Nancy McDaniel sat alone at a table in the U.S. Court House lobby Friday morning and slowly filled out her federal income tax return.
Because she supplemented her income last year by doing sewing projects at home, McDaniel said she was using longer and more complex forms.
“I have no time. I still don’t,” she said. “But I took it off anyway.”
Besides, McDaniel added, she didn’t have everything she needed at home, and Internal Revenue Service officials were available at the courthouse to answer her questions.
Calculator at her elbow, she was scribbling figures, not knowing if the end result would be a check for taxes due or a refund for taxes overpaid.
McDaniel was just one of many who’ll take time this Easter weekend to deal with one of life’s more unpleasant certainties.
The witching hour, normally midnight April 15, was postponed until Monday because of Easter. With no major changes in tax laws plus the extra time, tax preparers and IRS officials said the flow of last-minute filers seems slower than last year.
IRS spokeswoman Judy Monahan said almost 10,000 more returns had been filed in Washington by midweek than in 1994.
Still, some 450,000 Washington residents were expected to mail their tax forms between Wednesday and Monday, said Monahan, whose office is in Seattle. That’s about 17 percent of the 2.7 million taxpayers in the state.
Kathy Schuerger is another one of those late filers. She emerged from the IRS office Thursday and said she was pleased with the rapid service.
Completion of the family’s Form 1040A, the short form, had taken less than an hour, and had cost nothing, she said.
“I’m done,” she said happily.
Foot traffic both days was relatively subdued, confirming reports by IRS officials that the 1995 tax season locally and statewide has been, well, untaxing.
Specialist Bobbi Piacquadio said there have been periodic surges in Spokane activity, but added that overall “It’s been a pretty easy year.”
Nevertheless, about 5 percent of state residents will use Form 4868 to delay filing for another four months, she said.
U.S. Postal Service and IRS officials in Spokane are repeating programs to assist taxpayers with a bent for punching the clock - if not Uncle Sam himself - at the last possible minute.
Piacquadio said volunteers will staff several sites today and Monday to help fill out returns and extension forms.
If filers indicate they cannot pay their full obligation, she said, the representatives can discuss installment programs or short-term extensions, she said.
But Piacquadio warned that complex returns will have to be prepared by professionals.
“We will be able to prepare the basic tax return,” she said.
Today, assistance will be available at the University City Mall from 1 p.m. to 4 p.m., at the Hillyard Library from 10 a.m. to 2 p.m., and at the Regal Post Office from 10 a.m. to 1 p.m.
IRS counselors will also be available between 10 a.m. and 4 p.m. by calling 1-800-829-1040.
Seven sites will be open Monday, with hours staggered to cover the period from 10 a.m. to 10 p.m. The sites are:
U.S. Court House Lobby from 10 a.m. to 4 p.m.
Northside Library from 5 p.m. to 7 p.m.
NorthTown Mall Parking Lot, southwest corner, from 6 p.m. to 10 p.m.
Shadle Post Office from 6 p.m. to 10 p.m.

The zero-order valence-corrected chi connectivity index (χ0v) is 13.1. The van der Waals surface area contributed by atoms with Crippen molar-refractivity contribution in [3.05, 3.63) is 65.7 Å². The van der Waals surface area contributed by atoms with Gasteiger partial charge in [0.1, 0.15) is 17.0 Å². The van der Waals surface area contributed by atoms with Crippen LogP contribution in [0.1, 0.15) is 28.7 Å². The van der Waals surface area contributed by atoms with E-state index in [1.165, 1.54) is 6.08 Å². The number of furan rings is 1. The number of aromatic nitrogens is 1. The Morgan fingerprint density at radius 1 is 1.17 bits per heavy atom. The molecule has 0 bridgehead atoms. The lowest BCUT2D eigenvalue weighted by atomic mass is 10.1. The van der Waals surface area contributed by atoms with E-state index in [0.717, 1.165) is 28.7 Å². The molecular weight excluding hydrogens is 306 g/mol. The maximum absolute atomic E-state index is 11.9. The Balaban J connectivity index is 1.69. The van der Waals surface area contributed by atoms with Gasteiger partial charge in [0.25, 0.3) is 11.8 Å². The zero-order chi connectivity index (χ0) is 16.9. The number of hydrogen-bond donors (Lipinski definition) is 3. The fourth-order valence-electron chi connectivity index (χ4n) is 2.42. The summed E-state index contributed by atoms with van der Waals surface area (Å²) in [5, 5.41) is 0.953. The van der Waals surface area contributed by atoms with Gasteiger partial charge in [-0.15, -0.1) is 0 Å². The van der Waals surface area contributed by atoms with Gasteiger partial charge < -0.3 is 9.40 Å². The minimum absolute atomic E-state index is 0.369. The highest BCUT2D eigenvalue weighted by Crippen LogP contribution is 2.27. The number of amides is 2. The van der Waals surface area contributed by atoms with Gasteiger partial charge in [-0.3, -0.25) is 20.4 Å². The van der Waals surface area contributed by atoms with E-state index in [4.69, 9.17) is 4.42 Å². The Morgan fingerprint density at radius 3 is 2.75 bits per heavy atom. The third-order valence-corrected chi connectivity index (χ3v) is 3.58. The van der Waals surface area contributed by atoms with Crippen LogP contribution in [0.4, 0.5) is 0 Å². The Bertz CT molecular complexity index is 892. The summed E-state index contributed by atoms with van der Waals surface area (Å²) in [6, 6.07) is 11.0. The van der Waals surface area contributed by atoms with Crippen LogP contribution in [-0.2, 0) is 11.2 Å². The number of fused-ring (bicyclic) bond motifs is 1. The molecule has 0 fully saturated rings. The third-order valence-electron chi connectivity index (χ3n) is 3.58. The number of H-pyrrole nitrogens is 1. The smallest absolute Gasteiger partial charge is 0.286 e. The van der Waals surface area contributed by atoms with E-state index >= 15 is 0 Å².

Manito Post Office from 4 p.m. to 9 p.m.
Yokes’s Pac’n Save stores on Foothills Drive and East Sprague from 1 p.m. to 5 p.m.
Returns can also be mailed at NorthTown and the two Post Office locations until midnight.
Postal Service spokeswoman Kathy Hamilton said employees will also be postmarking returns at the Opportunity Post Office, Fairchild Air Force Base and the Mail Processing Center at 703 E. Trent, which annually becomes the epicenter of last-minute filing activity.
“Last year it took about 20 minutes to get through there because of the congestion,” Hamilton said. “The other sites are a much quicker run-through.”
Post offices in Colville and College Place will also be open until midnight.
To help expedite the processing in Spokane, Hamilton said, the Postal Service would have about 20 workers at the Trent site, and the city has agreed to provide extra patrolmen to direct traffic.
But for many the hubbub adds a kick to an evening in which thousands will likely be mailing off sizable checks with their tax forms.
Hamilton said last year radio personalities and vendors giving out pizza, ice cream and doughnuts flocked to the scene.
“It was really a jubilant atmosphere,” she said. “People know they’re in good company.”
Dreyer’s Grand Ice Cream representatives again will be at the Trent postal site handing out samples between 4 and 11 p.m.
Hamilton said some broadcast outlets also have indicated they will be there again this year. Postal workers will try to enhance the atmosphere by wearing red-and-white-striped vests.
MEMO: This sidebar appeared with the story: Post offices extend hours Taxpayers can go to five Spokane post offices until midnight Monday to mail their tax returns by the deadline. This year, they will have two extra days to mail returns because the normal April 15 deadline fell on a Saturday. The five locations that are accepting returns until midnight include: The Spokane Mail Processing Center, 703 E. Trent. Manito Post Office, 3120 S. Grand. Opportunity Branch, 11712 E. Sprague. Shadle-Garland Post Office, 1903 W. Garland. NorthTown Shopping Center, southwest corner lot at Division and Wellesley. Some other Eastern Washington post offices offering tax return collection until midnight Monday include Colville, College Place and Fairchild Air Force Base. In Coeur d’Alene, the post office will not extend its hours. However, a postal employee will collect all the returns from collection boxes at Coeur d’Alene’s post office, 111 Seventh Street, at midnight Monday.
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